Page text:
A scenic paved road to Pacific Grade Summit

Pacific Grade Summit is a high mountain pass at an elevation of 2.463m (8,080ft) above the sea level, located in Alpine County, in the US state of California. The pass is not plowed for snow.

Pacific Grade Summit

Is the road to Pacific Grade Summit paved?

Located in the Sierra Nevada mountain range, the pass is traversed by the asphalted California State Route 4, also known as Alpine State Highway, part of the Ebbetts Pass National Scenic Byway. It has very steep sections with hairpin corners. It is rarely used by commercial traffic and not suitable for large trucks, buses, or RVs, as it becomes very steep and narrow, with no center dividing line shortly after the Mount Reba Turnoff to Bear Valley Ski area, with tight switchbacks.

Is Pacific Grade Summit open?

Set high on the eastern part of California, to the west of Ebbetts Pass, the road suffers the harsh meteorological conditions of the area every winter. The pass usually remains open until the first heavy snowfall of the winter arrives. Often that occurs sometime in early November, but snow can temporarily close the pass at any time. The highway reopens in the spring after snowmelt, normally by Memorial Day, but sometimes as early as April or as late as July depending on snow conditions.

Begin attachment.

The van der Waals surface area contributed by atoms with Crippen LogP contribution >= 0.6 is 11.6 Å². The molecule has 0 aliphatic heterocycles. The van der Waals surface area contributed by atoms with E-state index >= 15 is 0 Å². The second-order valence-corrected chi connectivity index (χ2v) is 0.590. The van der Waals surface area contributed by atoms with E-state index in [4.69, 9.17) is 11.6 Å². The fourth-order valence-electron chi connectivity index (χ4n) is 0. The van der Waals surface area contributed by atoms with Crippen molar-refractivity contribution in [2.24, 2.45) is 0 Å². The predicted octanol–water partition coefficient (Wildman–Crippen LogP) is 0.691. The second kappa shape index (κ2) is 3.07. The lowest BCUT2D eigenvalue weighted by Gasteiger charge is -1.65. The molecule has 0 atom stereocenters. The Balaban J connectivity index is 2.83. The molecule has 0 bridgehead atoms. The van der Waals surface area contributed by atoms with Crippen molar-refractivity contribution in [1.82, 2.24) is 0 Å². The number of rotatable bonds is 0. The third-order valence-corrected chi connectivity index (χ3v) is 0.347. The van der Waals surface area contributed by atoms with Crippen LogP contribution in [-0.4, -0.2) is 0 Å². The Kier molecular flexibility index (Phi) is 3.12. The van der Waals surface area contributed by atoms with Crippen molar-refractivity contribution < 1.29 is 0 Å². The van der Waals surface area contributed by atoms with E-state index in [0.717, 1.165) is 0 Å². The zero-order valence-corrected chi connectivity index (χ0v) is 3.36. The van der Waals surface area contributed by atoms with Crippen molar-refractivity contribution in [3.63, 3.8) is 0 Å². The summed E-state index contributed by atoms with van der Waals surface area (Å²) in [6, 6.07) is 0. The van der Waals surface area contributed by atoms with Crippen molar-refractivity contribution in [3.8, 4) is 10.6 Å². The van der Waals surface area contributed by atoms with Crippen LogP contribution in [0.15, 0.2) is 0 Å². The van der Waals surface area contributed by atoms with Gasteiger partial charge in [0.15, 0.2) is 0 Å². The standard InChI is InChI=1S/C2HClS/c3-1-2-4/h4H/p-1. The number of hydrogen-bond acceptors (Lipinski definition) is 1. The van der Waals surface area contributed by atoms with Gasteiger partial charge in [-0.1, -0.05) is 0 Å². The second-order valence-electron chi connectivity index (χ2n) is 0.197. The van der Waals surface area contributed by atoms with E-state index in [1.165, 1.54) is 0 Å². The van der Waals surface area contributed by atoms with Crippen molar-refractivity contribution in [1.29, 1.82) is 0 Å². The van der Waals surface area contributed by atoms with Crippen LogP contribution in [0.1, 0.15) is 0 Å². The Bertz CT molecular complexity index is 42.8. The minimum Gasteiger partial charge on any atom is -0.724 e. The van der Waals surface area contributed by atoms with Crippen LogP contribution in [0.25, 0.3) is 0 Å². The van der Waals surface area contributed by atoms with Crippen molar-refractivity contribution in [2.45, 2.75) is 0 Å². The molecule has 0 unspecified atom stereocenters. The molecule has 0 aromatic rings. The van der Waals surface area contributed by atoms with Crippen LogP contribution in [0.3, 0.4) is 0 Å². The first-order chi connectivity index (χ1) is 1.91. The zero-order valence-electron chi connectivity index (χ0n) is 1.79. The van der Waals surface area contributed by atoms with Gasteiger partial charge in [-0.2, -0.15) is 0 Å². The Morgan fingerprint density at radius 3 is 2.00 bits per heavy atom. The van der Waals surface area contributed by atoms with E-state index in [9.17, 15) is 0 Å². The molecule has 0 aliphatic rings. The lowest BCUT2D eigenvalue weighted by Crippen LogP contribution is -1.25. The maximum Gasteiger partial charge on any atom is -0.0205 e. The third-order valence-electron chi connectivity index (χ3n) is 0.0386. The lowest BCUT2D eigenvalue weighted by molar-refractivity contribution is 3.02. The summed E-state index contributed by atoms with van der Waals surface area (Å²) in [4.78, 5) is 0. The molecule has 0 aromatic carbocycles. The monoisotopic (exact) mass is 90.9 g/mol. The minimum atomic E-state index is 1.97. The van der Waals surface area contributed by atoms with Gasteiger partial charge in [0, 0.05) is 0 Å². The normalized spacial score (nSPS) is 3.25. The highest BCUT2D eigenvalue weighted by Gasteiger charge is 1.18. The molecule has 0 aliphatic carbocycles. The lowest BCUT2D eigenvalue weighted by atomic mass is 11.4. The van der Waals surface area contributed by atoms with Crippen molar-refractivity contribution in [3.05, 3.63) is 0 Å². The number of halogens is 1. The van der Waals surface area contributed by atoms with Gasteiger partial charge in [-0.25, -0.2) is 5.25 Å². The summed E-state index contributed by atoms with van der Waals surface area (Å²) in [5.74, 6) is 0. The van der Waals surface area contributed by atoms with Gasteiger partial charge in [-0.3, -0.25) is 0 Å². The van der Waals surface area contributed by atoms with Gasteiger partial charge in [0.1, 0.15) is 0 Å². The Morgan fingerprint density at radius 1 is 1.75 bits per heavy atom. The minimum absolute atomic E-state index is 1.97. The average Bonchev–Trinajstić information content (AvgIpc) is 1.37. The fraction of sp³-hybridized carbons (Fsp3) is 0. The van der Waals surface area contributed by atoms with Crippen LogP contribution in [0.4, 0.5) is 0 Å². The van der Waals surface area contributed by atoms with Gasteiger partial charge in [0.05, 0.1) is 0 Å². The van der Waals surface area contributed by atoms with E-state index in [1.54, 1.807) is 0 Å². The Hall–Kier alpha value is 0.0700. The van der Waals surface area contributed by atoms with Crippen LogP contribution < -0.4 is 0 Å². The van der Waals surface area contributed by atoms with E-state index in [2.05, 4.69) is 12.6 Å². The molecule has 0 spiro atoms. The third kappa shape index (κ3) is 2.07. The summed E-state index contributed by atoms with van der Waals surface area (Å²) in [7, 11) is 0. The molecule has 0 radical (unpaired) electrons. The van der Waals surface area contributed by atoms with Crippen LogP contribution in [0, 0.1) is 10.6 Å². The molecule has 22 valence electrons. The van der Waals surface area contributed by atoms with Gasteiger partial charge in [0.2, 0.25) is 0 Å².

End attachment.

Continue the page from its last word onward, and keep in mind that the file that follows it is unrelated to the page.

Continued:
Is Pacific Grade Summit challenging?

The winding scenic road offers stunning views running through the mountains. The road does get busier at weekends and in the main holiday season. It winds in improbably steep switchbacks around large tree trunks and truck sized boulders, climbing the next ridge. The eastern slope is particularly difficult, as many of the hairpin corners are blind, and steepen suddenly at the apex, making it necessary to shift to first gear in most vehicles. The road, past Bear Valley, gets very narrow. It also has a 24% grade and three hairpin turns. The increasing elevation yields different biomes.